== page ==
Moderation isn’t my strong suit, so I went very nearly cold turkey off Facebook, only checking in occasionally with my reader group and posting once in a while to my author page. I deleted the app (not for the first time). I told friends that if I didn’t answer messages, it wasn’t because I was ignoring them. I just wasn’t checking my phone. I turned off messaging on my author page because a) the system is glitchy anyway, and b) my email address is readily available on my website if anyone really needs to reach me.
I was already in the habit of not keeping my phone in the bedroom. I had an alarm clock radio to wake me up, which meant that checking my phone was no longer the first thing I did every day. I’d seen the benefits of postponing that kind of distraction, even if some days that only meant delaying it until I got downstairs and gave in to the urge to check for notifications. Oh, and I’d turned off sound/vibration notifications for Messenger and incoming emails a while back, too.*
So what happened when I really tried to kick the habit, left my phone plugged in most of the time, and started going up to a week without visiting Facebook?
I started finding 99+ notifications when I did drop by Facebook, and found that almost none of them were anything I actually needed to click on. But when I was on there all the time, I’d have spent a lot of time clicking, anyway.
I missed out on finding out that my mom got a new car. And then she told me in an actual conversation. So that was cool.
I stopped checking in with author groups that are full of information I feel like I should know, but that I never use. So yes, I’ve learned less. I’ve also wasted less time learning stuff I won’t use, and I know where to find that information when I decide I do want to use it.**
I stopped feeling anxious when other people seem to be doing, being, and achieving more than me. I settled into my own goals and my current focus on writing, and I let go of my panic over all the promotion everyone else seems to be doing. For the first time in ages, doing my personal best started to feel like enough.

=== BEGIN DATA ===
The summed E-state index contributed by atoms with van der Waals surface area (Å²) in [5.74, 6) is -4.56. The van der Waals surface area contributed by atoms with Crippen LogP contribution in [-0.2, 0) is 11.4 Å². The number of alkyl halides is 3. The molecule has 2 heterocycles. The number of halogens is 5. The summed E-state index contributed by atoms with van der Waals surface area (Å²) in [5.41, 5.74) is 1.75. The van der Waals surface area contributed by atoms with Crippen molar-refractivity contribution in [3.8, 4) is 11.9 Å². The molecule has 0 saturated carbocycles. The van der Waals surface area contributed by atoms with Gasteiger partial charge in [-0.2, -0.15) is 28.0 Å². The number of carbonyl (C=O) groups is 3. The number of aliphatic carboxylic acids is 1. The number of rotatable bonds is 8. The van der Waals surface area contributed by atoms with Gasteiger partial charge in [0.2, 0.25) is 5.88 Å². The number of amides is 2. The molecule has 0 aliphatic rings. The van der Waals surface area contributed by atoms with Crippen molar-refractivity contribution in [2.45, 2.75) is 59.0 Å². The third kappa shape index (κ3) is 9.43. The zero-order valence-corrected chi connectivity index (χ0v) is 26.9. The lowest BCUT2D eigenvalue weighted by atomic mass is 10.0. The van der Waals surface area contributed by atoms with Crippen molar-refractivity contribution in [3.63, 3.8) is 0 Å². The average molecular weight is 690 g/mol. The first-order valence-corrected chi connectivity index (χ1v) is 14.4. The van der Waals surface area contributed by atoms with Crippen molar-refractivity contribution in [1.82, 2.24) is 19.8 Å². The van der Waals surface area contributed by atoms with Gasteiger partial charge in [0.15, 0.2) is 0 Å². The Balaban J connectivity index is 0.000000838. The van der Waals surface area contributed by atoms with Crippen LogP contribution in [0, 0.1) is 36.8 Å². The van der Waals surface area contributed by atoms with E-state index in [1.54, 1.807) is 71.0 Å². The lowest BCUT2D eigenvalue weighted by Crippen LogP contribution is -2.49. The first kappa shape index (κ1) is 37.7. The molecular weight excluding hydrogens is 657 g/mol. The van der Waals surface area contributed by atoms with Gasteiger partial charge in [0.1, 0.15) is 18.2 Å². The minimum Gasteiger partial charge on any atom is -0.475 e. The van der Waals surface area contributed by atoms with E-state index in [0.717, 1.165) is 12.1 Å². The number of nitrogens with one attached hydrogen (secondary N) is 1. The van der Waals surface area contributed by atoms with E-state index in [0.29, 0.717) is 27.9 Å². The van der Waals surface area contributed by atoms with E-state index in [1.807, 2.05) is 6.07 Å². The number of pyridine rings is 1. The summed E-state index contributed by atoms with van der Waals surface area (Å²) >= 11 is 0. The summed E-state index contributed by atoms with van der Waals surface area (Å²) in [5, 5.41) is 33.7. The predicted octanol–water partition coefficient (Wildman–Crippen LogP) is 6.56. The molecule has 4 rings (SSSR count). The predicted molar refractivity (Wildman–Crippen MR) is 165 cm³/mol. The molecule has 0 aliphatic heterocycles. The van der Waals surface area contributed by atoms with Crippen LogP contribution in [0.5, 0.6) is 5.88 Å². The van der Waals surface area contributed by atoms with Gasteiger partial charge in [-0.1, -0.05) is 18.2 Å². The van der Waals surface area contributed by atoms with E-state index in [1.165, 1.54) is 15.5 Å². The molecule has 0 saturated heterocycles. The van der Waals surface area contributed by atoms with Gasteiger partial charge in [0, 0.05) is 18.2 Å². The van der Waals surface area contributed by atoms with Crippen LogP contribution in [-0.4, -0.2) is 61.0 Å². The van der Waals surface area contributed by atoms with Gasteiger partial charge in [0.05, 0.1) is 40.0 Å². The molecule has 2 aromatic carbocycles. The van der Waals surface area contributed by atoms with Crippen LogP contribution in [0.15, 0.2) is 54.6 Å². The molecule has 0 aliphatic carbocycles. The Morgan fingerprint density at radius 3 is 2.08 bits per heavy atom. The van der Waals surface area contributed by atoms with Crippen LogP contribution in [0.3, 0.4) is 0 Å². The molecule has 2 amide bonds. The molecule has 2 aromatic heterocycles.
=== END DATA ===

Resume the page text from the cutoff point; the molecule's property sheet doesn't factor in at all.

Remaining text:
I realized that most of the people I interact with online aren’t really my friends. Those interactions of convenience are really fun, and I genuinely like a lot of those acquaintances. They’re funny and insightful and inspiring when I bump into them. But me dropping off their radar hasn’t made any impact on their lives, and not getting their news hasn’t hurt mine. I’m a lot less lonely than I thought I’d be without them.
I kept in touch with the people who really are my friends and those who made the effort to message me directly, but spent less time disagreeing with strangers and getting pissed off by posts from people I don’t really care about (but who nonetheless get under my skin). My stress levels dropped accordingly.
I had online conversations when it made sense in my schedule, when I wasn’t supposed to be working and when real life people didn’t need my attention. When I could give those online friends the attention that they deserved.
I started paying more attention when I watched TV and movies, and was actually there with the people I was watching them with.
I saw fewer ads for stuff I don’t need and suffered through less of that horrible feeling I get when I realize how targeted Facebook’s ads really are (don’t even get me started on how damn creepy that gets).
I missed Stephen King’s birthday. There’s no up-side to that, except that I’m 100% sure he’s not personally offended by me not posting about it.
I started reading more. Instead of having my phone in my hand while I cooked or when I relaxed after supper, I had a book handy. I started choosing nonfiction books on random topics that caught my attention and found that going deep in a topic in book form was way more satisfying than getting the Cliffs Notes version from a short article.
I started being a little more present in my own life. That night when my companions both had their phones in their hands and the conversation fell into regular lulls as they read posts or had other conversations, I enjoyed the cat who had plopped himself on my lap. I paid attention to how soft his fur was, tickled his little pink toe beans, and tried to figure out how he managed to be solid and liquid at the same time, oozing into every little space between me and the chair. (I decided that his variable physical state had something to do with the constant vibrations coming from his throat. Or that he’s actually some sort of fuzzy amoeba.)
I stopped losing track of time so often. And I got a little more of my crap done.
And I realized that the things I do are real and important even if I don’t share them with everyone I know. Crazy.